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USNS Silas Bent (T-AGS 26) on 7 July 1965.
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Class: SILAS BENT (T-AGS 26)
Design: SCB Project Nos. 226 and 728.67 (medium type)
Displacement (tons): 1,935 light, 2,420 to 2,580 full
Dimensions (feet): 285' oa (287' in AGS 33-34), 265' wl x 48' e/wl x 15'to 16' max nav, 17’ lim
Accommodations: 44 crew, 34 scientists
Speed (kts.): 12
Propulsion (HP): 3,440 (AGS 26), 3,600 (others)
Machinery: Diesel electric, 1 screw
|26||SILAS BENT||23 May 1963||Am. SB, Lorain||2 Mar 1964||16 May 1964||23 Jul 1965|
|27||KANE||5 Feb 1964||Christy||19 Dec 1964||20 Nov 1965||19 May 1967|
|33||WILKES||27 Sep 1967||Defoe, Bay City||18 Jul 1968||31 Jul 1969||28 Jun 1971|
|34||WYMAN||27 Sep 1967||Defoe, Bay City||18 Jul 1968||30 Oct 1969||3 Nov 1971|
|AGS||Name||T||Inact (OOS)||Strike||Disposal||Fate||MA Sale/Depart|
|26||SILAS BENT||T||28 Oct 1999||28 Oct 1999||28 Oct 1999||Trf||--|
|27||KANE||T||31 Mar 2001||14 Mar 2001||14 Mar 2001||Trf||--|
|33||WILKES||T||8 Sep 1995||1995?||29 Sep 1995||Trf||--|
|34||WYMAN||T||10 Mar 1997||3 May 1999||28 Jul 2001||MA/T||28 Jan 2014|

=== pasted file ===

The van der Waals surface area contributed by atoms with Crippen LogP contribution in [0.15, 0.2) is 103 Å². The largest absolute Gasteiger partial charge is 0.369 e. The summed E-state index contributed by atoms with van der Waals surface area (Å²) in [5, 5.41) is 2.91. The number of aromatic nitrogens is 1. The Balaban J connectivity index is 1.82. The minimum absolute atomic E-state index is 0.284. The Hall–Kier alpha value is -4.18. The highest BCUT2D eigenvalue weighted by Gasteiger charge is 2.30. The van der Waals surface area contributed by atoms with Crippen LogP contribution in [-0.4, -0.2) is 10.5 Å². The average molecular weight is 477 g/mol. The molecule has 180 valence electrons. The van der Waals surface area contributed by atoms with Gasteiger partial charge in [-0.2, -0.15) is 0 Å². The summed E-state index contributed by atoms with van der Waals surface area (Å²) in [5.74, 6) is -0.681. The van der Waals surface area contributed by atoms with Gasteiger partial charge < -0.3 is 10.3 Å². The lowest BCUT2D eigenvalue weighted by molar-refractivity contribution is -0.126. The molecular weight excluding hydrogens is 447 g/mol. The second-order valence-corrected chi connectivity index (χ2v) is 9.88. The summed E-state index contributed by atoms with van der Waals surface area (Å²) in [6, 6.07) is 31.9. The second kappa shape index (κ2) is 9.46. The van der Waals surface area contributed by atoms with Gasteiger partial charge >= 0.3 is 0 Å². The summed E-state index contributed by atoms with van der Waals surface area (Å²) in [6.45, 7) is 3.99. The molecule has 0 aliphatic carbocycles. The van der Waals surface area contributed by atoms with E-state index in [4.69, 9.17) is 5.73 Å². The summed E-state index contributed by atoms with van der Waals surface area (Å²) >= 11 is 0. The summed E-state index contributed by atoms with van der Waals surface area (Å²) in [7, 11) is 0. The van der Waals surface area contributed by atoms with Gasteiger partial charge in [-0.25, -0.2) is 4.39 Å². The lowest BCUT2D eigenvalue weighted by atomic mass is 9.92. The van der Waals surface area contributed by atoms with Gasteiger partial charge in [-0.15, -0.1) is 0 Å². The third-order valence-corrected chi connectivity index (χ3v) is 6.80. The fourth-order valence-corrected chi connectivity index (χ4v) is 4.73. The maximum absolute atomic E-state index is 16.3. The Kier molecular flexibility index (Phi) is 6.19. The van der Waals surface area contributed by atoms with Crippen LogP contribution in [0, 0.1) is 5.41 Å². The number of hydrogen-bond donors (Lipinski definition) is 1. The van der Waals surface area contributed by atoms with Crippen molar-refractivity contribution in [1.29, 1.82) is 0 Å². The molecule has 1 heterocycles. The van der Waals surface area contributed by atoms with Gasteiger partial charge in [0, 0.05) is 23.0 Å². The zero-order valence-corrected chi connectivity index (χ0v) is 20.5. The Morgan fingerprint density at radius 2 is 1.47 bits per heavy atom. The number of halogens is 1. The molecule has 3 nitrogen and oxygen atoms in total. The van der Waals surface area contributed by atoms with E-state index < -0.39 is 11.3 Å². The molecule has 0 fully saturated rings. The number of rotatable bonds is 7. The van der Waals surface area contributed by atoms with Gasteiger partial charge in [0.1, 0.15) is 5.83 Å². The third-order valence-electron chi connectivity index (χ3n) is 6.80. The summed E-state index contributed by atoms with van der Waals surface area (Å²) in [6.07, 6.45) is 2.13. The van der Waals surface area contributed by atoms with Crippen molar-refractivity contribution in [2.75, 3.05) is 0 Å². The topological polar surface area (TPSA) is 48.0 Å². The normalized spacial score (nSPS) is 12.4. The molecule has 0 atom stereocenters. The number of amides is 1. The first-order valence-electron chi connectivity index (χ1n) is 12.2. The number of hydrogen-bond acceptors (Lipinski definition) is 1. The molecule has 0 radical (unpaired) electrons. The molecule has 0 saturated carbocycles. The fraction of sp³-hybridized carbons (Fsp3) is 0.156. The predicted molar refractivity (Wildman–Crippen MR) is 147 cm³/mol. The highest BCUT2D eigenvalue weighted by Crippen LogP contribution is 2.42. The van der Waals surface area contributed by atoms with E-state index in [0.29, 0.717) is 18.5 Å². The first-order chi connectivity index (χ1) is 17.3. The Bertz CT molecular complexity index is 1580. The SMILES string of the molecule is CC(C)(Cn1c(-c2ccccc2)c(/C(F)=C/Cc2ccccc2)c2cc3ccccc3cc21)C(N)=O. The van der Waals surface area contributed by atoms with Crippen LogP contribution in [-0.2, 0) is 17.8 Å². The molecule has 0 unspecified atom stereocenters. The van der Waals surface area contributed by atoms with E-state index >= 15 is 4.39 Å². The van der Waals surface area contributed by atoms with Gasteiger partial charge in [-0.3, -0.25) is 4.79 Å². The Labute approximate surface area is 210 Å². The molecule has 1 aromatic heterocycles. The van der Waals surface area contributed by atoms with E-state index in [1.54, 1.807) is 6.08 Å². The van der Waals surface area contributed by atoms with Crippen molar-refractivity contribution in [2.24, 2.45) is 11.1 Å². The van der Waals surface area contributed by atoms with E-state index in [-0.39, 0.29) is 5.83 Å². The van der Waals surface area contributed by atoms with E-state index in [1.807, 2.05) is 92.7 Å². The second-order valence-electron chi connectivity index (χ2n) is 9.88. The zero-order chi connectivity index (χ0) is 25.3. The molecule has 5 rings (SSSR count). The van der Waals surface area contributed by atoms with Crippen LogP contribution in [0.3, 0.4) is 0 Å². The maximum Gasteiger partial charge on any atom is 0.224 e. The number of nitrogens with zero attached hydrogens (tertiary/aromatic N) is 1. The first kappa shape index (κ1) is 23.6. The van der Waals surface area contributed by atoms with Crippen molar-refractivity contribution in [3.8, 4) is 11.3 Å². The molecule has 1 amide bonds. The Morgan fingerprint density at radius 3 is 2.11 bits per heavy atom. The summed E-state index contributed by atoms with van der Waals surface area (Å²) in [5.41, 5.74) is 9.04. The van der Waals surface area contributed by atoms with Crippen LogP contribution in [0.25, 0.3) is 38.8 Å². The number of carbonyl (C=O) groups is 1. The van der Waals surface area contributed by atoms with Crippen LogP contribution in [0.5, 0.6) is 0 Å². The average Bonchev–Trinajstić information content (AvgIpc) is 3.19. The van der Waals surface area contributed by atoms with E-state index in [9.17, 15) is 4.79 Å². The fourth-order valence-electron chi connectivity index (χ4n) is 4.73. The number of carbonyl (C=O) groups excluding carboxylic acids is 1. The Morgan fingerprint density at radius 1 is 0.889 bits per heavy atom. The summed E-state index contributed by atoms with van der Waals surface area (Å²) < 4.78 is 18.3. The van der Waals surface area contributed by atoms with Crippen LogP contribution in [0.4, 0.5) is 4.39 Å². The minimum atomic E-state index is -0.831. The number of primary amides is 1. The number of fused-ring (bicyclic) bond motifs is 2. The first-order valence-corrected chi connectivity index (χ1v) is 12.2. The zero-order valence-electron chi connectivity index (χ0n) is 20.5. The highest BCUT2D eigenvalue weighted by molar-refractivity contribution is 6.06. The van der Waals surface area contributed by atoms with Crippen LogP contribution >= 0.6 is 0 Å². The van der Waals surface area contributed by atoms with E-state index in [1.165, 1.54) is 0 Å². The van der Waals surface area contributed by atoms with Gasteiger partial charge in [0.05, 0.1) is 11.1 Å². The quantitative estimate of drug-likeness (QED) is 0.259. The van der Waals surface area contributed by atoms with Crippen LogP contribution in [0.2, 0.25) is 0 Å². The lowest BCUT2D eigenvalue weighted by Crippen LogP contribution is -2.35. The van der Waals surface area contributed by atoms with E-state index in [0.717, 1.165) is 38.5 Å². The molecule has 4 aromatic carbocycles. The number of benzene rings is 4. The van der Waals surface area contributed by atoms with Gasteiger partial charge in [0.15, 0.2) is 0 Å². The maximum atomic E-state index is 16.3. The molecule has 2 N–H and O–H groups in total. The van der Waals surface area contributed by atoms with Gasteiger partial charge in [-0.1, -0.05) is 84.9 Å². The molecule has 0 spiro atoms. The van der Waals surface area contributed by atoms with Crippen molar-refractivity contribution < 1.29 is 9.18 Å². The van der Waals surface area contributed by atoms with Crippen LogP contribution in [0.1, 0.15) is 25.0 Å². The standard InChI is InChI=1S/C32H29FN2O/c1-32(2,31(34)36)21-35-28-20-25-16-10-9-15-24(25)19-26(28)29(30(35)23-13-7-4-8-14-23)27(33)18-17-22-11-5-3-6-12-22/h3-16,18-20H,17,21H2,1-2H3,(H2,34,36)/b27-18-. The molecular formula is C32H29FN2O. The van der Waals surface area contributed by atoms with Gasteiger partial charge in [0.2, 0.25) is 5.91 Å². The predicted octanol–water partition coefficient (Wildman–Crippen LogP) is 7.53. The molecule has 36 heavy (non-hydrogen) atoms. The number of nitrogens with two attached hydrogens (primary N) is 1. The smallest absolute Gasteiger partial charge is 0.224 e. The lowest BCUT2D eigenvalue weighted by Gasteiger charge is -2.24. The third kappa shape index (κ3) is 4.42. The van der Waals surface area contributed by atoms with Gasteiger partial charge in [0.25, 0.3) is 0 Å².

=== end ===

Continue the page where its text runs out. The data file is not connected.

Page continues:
A memo on the SCB 226 design dated 28 August 1961 prepared in the Preliminary Design section of BUSHIPS for the Assistant SECNAV (R&D) began by reviewing the development of the AGOR 3 design. The memo stated that it appeared to the Bureau, and the Bureau thought to the oceanographic community as a whole, that this design was an excellent solution to the oceanographer's problem. The Bureau was thus somewhat surprised that a demand for a new design of any kind appeared quitely in the FY 1962 program. Acknowledging that science moves constantly towards new horizons, the Bureau participated in the development of characteristics for the new design, SCB 226, under circumstances in which both oceanographic and hydrographic interests were given full opportunity to state their specific demands, of which all the significant ones were granted. The Bureau worked in close liaison with the Hydrographic Office to make certain that the design included adequate laboratory space, resulting in a 90% increase in laboratory areas over AGOR 3 largely in anticipation of future growth. (The increase could not have been justified by the instrumentation and hardware then available for oceanographic service.) The design also incorporated increases in scientific accommodations, habitability, speed, weight reservations, and winch requirements, and added new scientific facilities. Following the inclusion of larger growth margins than would be used in a normal design the Bureau ended up recommending a 2,250-ton ship compared to the 1,400-ton AGOR 3.